The end game in m health: medical monitors implanted in the body, wirelessly connected to doctors and nurses who can take remedial action. Not really something researched in Nuwan Waidyanatha’s m health projects, but still worth keeping an eye on:
“If the technology delivers as promised,” Mr. Casey says, “then we believe that’s when we’ll move from sensors on people diagnosed with a disease to literally everybody.”
Professor Rogers is a co-founder of MC10, an electronics company in Cambridge, Mass., that is aiming to turn the epidermal monitor prototype into a commercial product in 2013. David A. Icke, MC10’s chief executive, said the company’s skinlike device consists of tiny components that are physically separated, like electronic “islands.” They are connected with squiggles he calls “serpentines,” which are designed to bend and absorb strain without breaking. The technology can theoretically be used both inside the body and on the skin.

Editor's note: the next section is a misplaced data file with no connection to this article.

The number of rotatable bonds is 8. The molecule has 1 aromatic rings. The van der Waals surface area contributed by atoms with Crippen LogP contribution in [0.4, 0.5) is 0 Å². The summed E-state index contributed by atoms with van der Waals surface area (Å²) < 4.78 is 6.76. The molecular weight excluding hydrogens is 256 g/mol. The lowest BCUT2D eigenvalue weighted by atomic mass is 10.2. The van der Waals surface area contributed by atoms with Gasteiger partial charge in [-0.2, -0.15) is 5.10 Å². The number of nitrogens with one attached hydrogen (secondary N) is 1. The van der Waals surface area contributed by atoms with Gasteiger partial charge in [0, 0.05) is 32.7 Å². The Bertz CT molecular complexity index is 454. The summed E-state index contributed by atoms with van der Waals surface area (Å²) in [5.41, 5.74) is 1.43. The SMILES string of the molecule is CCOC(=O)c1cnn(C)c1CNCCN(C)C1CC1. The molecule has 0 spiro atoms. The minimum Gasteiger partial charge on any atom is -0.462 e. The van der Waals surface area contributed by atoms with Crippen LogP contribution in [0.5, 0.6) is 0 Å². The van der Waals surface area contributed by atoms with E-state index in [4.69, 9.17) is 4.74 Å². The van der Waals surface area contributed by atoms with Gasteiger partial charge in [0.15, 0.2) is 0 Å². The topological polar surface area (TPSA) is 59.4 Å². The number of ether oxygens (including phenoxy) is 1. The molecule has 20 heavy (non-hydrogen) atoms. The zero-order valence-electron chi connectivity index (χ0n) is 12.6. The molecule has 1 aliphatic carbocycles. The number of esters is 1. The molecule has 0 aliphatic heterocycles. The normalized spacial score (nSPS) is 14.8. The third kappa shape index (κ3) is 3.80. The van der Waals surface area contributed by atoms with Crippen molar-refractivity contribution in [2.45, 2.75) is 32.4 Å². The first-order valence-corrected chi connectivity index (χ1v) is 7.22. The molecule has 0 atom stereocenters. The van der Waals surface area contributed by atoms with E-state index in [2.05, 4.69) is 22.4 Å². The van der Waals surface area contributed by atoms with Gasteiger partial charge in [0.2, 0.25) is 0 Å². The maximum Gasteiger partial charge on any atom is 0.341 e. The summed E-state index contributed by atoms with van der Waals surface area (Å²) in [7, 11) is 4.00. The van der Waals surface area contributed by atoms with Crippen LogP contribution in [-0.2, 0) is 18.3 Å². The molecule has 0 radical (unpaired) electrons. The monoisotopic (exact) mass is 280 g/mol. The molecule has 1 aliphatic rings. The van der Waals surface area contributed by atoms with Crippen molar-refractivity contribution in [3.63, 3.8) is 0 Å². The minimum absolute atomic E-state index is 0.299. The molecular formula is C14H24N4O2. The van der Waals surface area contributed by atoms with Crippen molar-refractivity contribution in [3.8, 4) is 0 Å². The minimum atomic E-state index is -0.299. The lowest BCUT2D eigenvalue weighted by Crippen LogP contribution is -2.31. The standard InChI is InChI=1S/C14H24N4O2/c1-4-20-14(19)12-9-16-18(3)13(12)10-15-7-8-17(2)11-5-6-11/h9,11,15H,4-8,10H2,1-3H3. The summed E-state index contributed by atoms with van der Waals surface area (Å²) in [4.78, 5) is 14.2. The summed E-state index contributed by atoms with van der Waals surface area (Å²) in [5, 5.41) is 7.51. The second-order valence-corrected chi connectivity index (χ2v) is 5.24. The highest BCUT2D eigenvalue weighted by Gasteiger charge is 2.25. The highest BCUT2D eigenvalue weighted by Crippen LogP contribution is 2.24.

Electronic monitoring of patients at home could significantly reduce medical costs. A study by the Department of Veterans Affairs and published in 2008 suggests possibilities for savings.
From 2003 to 2007, researchers tracked a large group of patients with serious conditions, including congestive heart failure and chronic obstructive pulmonary disease.
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